A total lunar eclipse, in which the moon becomes dimly lit in an orange or red glow for about an hour, will be visible across the U.S. for the first time since December 2010 — but you'll have to stay up late to catch it
You can watch the first total lunar eclipse visible throughout North America in more than three years early next week — if you’re willing to stay up late.
The total eclipse will peak around 3 a.m. E.T. on April 15 and will be visible throughout the U.S., NPR reports. The U.S. Naval Observatory’s page has a handy link that allows you to input your city and figure out exactly when you’ll see the eclipse.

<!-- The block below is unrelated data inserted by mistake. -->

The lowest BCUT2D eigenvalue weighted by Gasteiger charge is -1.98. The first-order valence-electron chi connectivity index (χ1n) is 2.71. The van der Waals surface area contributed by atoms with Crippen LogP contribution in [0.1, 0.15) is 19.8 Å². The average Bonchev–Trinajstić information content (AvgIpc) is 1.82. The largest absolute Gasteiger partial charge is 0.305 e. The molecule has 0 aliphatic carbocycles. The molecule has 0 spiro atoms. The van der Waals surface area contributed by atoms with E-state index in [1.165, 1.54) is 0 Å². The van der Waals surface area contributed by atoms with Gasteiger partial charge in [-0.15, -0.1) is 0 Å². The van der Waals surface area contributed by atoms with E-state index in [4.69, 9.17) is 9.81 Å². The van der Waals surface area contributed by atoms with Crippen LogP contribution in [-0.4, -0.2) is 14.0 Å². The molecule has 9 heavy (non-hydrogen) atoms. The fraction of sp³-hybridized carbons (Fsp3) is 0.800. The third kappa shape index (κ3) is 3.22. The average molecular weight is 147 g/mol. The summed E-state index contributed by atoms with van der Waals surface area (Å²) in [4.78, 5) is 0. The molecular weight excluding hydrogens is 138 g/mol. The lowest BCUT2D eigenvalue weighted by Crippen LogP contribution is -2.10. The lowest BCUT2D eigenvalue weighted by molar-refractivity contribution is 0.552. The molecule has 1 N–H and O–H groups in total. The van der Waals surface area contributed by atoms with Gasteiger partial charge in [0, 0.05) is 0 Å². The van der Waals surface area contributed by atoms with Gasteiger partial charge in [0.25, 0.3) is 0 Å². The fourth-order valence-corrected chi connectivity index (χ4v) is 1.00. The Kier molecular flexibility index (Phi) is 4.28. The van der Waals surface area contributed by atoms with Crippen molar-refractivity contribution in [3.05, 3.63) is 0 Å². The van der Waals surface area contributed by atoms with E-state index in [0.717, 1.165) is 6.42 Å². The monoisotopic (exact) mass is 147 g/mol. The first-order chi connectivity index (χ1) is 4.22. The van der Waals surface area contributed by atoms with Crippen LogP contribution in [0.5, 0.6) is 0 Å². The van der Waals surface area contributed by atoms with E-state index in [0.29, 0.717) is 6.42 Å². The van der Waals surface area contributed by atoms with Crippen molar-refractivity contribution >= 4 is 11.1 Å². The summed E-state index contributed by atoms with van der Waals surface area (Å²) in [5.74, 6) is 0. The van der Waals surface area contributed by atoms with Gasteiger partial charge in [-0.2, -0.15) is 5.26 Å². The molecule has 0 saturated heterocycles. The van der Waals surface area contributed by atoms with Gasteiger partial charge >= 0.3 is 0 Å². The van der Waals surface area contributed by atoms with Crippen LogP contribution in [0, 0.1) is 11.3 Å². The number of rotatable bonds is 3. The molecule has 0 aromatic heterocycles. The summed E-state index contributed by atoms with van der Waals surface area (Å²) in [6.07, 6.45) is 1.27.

Expect to see the moon dimly lit in a deep orange or red glow for over an hour, rather than completely blacked out. From the moon’s perspective, the Earth completely hides the sun for an hour and 18 minutes.
Next week’s eclipse will be the first of its kind since December 2010.